Firms endure losses in hopes of a turnaround
Some industries can be defined by just a few company names. Wireless communications: Verizon and AT&T. Automobile tires: Goodyear and Michelin.
In each of those industries, the top four companies represent 90% or more of the industry’s market share by the percentage of product/service sold — making them highly concentrated. Across all U.S. industries, the average percent of sales by the top four companies is only 37%. While a concentrated industry isn’t by itself a bad thing, it often results in higher prices for customers and can stifle innovation.
The usual suspects in creating concentrated industries are economies of scale; network effects, in which the more customers and suppliers a company has, the more those groups are inclined to do business with the company; and sunk costs — irretrievable, upfront costs that make getting into the business a big gamble. These factors can create barriers to entry.
Studies have shown that sunk costs, in the form of investments in R&D and advertising, can make an industry more concentrated. Less clear is whether the sunk costs of investments in ordinary plant and equipment lead to higher industry concentration, beyond effects due to economies of scale. Strategy Science published a paper by UCLA Anderson’s Marvin Lieberman that illustrates how high sunk costs can actually create barriers to exit, rather than entry, thereby reducing concentration in an industry.
Analyzing 31 Different Chemical Products
Lieberman collected data on the chemical manufacturing industry during the 1970s and 1980s. The choice to study a manufacturing industry where all competitors produce similar products was intentional as it meant that the cost structure (the combination of fixed and variable costs for a firm) to produce chemicals was much the same across all the firms if they were using up-to-date technology.
In addition to cost structure, data was collected on production capacity and sales for 31 different chemical products with each product treated as a separate industry. Cost estimates for the chemical plants producing the products came from a chemical engineering handbook published at the time.
Looking at the historical data, Lieberman could already see how many firms were competing to sell each chemical product. But his goal was to find the factors (cost structure, production capacity and chemical sales — or a derivative of those factors) that predict the number of firms producing a product. For this reason, already knowing the true number of firms was important so that he could validate the predictions given by a combination of factors.
Barriers to Exit, But No High Concentration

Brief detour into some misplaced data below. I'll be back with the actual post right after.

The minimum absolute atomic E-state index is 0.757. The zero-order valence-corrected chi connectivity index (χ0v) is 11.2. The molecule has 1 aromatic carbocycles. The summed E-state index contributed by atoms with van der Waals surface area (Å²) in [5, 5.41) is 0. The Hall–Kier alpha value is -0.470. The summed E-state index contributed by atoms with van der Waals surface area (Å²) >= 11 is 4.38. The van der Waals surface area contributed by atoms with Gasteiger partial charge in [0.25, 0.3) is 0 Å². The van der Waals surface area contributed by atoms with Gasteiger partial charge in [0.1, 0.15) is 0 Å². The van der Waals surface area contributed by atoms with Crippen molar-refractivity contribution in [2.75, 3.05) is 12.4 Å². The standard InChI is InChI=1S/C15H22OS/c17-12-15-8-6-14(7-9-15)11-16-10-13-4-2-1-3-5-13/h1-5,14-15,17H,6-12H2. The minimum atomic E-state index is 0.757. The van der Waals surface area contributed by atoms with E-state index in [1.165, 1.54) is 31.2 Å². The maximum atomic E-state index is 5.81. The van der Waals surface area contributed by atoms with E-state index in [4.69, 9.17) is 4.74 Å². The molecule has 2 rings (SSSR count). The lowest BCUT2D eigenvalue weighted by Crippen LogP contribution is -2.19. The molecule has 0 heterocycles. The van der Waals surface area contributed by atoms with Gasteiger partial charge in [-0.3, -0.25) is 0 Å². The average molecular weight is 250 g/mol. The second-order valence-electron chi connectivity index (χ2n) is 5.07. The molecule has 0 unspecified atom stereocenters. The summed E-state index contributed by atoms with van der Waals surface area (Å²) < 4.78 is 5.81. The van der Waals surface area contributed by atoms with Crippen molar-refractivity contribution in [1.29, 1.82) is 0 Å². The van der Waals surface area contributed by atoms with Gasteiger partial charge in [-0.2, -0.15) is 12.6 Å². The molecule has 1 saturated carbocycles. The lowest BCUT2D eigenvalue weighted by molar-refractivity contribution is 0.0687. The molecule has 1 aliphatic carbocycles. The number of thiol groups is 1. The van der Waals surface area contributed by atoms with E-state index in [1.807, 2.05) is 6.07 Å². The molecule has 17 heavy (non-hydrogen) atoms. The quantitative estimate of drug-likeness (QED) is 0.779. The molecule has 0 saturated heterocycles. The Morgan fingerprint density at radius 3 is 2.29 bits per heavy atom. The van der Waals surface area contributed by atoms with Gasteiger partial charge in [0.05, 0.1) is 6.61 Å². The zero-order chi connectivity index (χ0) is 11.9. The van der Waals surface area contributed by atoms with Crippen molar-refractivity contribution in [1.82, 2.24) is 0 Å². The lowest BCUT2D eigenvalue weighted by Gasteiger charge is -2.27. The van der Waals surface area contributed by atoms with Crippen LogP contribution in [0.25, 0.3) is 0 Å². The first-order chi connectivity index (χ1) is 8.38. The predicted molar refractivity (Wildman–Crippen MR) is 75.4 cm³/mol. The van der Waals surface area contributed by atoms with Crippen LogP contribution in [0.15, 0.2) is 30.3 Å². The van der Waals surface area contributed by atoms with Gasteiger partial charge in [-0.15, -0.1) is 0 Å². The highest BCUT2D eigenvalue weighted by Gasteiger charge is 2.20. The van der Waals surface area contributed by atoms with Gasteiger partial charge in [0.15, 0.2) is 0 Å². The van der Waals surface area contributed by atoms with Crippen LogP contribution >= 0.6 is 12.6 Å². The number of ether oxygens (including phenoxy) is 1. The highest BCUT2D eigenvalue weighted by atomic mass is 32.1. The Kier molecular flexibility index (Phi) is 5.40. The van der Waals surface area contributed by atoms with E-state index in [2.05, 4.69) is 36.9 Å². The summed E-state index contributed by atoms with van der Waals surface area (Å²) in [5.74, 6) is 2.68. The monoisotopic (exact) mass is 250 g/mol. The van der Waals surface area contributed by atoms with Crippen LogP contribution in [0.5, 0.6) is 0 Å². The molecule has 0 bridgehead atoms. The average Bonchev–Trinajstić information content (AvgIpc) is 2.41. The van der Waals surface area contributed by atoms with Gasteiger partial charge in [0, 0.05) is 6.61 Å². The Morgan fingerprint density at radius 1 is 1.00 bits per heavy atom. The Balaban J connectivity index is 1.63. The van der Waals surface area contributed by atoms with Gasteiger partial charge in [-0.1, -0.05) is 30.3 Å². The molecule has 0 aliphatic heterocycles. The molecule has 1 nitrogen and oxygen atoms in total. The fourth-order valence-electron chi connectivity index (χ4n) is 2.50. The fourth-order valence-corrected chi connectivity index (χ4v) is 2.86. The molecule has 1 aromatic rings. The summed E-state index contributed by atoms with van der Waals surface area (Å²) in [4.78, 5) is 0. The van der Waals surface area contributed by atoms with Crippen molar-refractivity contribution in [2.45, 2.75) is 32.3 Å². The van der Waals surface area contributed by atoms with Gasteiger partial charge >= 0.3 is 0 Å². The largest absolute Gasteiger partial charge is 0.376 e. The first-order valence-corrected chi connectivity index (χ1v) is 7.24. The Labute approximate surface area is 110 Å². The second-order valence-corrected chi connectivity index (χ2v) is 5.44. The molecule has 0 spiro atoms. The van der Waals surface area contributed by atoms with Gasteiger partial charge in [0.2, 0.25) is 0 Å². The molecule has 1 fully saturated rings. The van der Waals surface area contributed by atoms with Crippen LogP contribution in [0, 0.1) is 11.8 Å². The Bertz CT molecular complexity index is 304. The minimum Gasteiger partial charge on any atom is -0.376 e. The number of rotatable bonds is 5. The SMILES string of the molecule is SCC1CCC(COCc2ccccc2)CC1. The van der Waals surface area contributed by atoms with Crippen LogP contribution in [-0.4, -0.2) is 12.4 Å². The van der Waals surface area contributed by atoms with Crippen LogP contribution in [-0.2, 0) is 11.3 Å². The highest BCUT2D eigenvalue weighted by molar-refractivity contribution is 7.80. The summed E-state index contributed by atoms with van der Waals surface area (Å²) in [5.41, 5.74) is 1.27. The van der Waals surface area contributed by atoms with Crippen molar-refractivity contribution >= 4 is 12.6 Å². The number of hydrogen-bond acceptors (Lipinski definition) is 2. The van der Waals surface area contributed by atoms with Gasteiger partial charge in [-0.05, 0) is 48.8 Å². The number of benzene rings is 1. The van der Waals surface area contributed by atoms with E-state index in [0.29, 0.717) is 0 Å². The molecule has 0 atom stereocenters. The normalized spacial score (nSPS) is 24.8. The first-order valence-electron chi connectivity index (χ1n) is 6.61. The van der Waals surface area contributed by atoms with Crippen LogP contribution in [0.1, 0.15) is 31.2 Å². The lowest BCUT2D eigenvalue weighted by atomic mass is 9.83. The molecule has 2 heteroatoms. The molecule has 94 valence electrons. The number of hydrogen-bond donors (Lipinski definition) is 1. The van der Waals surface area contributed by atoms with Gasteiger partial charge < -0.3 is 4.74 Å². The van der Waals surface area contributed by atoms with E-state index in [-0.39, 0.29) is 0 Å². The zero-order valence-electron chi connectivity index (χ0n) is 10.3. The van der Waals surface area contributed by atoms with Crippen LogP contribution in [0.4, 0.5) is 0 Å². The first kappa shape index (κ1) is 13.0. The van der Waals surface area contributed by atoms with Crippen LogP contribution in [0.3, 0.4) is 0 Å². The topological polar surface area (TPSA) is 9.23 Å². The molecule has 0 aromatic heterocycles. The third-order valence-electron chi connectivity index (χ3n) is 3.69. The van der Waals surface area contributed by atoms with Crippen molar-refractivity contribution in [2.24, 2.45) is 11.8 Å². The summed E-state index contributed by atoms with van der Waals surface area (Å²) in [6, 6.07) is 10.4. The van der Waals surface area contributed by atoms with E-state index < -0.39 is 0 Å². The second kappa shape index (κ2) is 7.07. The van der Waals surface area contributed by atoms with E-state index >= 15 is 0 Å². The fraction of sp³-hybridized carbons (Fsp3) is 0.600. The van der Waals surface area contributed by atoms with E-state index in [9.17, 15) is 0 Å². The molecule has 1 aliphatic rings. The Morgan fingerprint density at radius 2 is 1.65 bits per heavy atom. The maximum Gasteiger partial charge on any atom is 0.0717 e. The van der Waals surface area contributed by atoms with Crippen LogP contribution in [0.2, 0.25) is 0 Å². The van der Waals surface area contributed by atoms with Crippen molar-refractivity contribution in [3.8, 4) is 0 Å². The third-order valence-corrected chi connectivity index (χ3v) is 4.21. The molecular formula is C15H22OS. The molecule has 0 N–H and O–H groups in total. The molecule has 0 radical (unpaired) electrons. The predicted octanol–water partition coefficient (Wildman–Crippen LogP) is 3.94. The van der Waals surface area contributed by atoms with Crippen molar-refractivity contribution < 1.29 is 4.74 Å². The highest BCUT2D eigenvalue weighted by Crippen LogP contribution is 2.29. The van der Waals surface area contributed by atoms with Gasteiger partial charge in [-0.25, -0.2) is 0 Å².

Initial tests found that two factors — the size of the market and sunk costs — were important in determining the number of firms in an industry. As the size of market demand rose, so did the number of firms in the industry. And as sunk costs rose, fewer firms entered the market, reflecting the effect of scale economies.
These results were unsurprising and expected, but after controlling for these two relationships, the results became more interesting. They showed that the number of firms producing a chemical product actually rose along with the ratio of sunk costs to variables costs. This supports previous research showing that higher sunk costs can deter firms that are earning losses from leaving an industry. Instead, these firms will stay in the industry to wait for conditions to improve. This is to say that sunk costs create barriers to exit.
Lieberman dug deeper to understand this outcome and added a factor on the geographic distribution of the chemical plants. Most petrochemical plants are located on the Gulf Coast for its access to raw materials and ease of transportation to customers. However, there are still submarkets away from the Gulf Coast, and his new factor captured the percentage of a chemical product’s production capacity located outside of the Gulf Coast.
This factor for the geographic distribution of capacity and the factor for the ratio of sunk costs to variable costs were combined to construct a variable representing the relationship between cost structure and geography. This new variable showed that the phenomenon of unprofitable firms remaining in the industry mostly occurred in markets outside of the Gulf Coast.
Lieberman suggests this is likely due to the much stronger price competition in the Gulf Coast pushing inefficient and older plants and firms out of the market more quickly than occurs in geographically isolated markets. Having more geographically dispersed plants can support more firms in an industry when sunk costs are high.
The factors for market size, sunk costs and the relationship between cost structure and geography explained over 90% of the variation in the number of firms producing the chemical products. Similar results were found when testing across the U.S., Western European and Japanese markets and when testing over different time periods.
Nonetheless, the sunk costs for the 31 chemical products failed to be high enough relative to market size to create highly concentrated industries. Overall, Lieberman concludes that sunk costs are seldom high enough to create highly concentrated industries in the manufacturing sector, but that they do create some highly concentrated, capital-intensive service industries. These industries include rail, telecommunications, electric power distribution and cable; where markets are localized and firms offer a similar service.
Harry and Elsa Kunin Chair in Business and Society; Professor of Strategy
About the Research
Lieberman, M. (2022). Sunk Costs and Concentration in Homogeneous Product Industries. Strategy Science. https://doi.org/10.1287/stsc.2022.0159